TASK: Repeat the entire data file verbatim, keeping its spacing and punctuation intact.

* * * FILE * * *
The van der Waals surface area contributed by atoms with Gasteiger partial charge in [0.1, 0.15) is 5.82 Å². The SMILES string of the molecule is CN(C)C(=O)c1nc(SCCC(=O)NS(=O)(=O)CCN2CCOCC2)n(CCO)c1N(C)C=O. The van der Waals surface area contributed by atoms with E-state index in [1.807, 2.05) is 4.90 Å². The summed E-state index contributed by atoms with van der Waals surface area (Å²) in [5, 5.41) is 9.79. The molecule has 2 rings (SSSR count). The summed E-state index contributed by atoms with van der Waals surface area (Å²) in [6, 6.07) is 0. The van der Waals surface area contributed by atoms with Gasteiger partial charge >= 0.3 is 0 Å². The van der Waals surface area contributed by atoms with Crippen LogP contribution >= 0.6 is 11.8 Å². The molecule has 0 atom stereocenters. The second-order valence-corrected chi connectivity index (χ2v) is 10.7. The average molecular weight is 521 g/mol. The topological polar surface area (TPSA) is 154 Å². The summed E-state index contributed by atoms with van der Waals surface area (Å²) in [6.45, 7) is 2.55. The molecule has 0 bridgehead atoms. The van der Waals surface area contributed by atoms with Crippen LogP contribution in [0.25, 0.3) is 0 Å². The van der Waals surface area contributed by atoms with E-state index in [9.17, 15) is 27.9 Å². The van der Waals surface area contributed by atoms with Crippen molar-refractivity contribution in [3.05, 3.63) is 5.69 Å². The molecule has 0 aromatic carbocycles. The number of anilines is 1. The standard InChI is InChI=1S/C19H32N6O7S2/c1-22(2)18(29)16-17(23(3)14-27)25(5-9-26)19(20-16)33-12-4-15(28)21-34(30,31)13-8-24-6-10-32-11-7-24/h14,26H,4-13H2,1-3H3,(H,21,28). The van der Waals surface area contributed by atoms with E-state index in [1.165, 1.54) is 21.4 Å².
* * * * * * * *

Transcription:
The van der Waals surface area contributed by atoms with Gasteiger partial charge in [0.1, 0.15) is 5.82 Å². The SMILES string of the molecule is CN(C)C(=O)c1nc(SCCC(=O)NS(=O)(=O)CCN2CCOCC2)n(CCO)c1N(C)C=O. The van der Waals surface area contributed by atoms with E-state index in [1.807, 2.05) is 4.90 Å². The summed E-state index contributed by atoms with van der Waals surface area (Å²) in [5, 5.41) is 9.79. The molecule has 2 rings (SSSR count). The summed E-state index contributed by atoms with van der Waals surface area (Å²) in [6, 6.07) is 0. The van der Waals surface area contributed by atoms with Gasteiger partial charge >= 0.3 is 0 Å². The van der Waals surface area contributed by atoms with Crippen LogP contribution >= 0.6 is 11.8 Å². The molecule has 0 atom stereocenters. The second-order valence-corrected chi connectivity index (χ2v) is 10.7. The average molecular weight is 521 g/mol. The topological polar surface area (TPSA) is 154 Å². The summed E-state index contributed by atoms with van der Waals surface area (Å²) in [6.45, 7) is 2.55. The molecule has 0 bridgehead atoms. The van der Waals surface area contributed by atoms with Crippen LogP contribution in [0.25, 0.3) is 0 Å². The van der Waals surface area contributed by atoms with E-state index in [9.17, 15) is 27.9 Å². The van der Waals surface area contributed by atoms with Crippen molar-refractivity contribution in [3.05, 3.63) is 5.69 Å². The molecule has 0 aromatic carbocycles. The number of anilines is 1. The standard InChI is InChI=1S/C19H32N6O7S2/c1-22(2)18(29)16-17(23(3)14-27)25(5-9-26)19(20-16)33-12-4-15(28)21-34(30,31)13-8-24-6-10-32-11-7-24/h14,26H,4-13H2,1-3H3,(H,21,28). The van der Waals surface area contributed by atoms with E-state index in [1.165, 1.54) is 21.4 Å².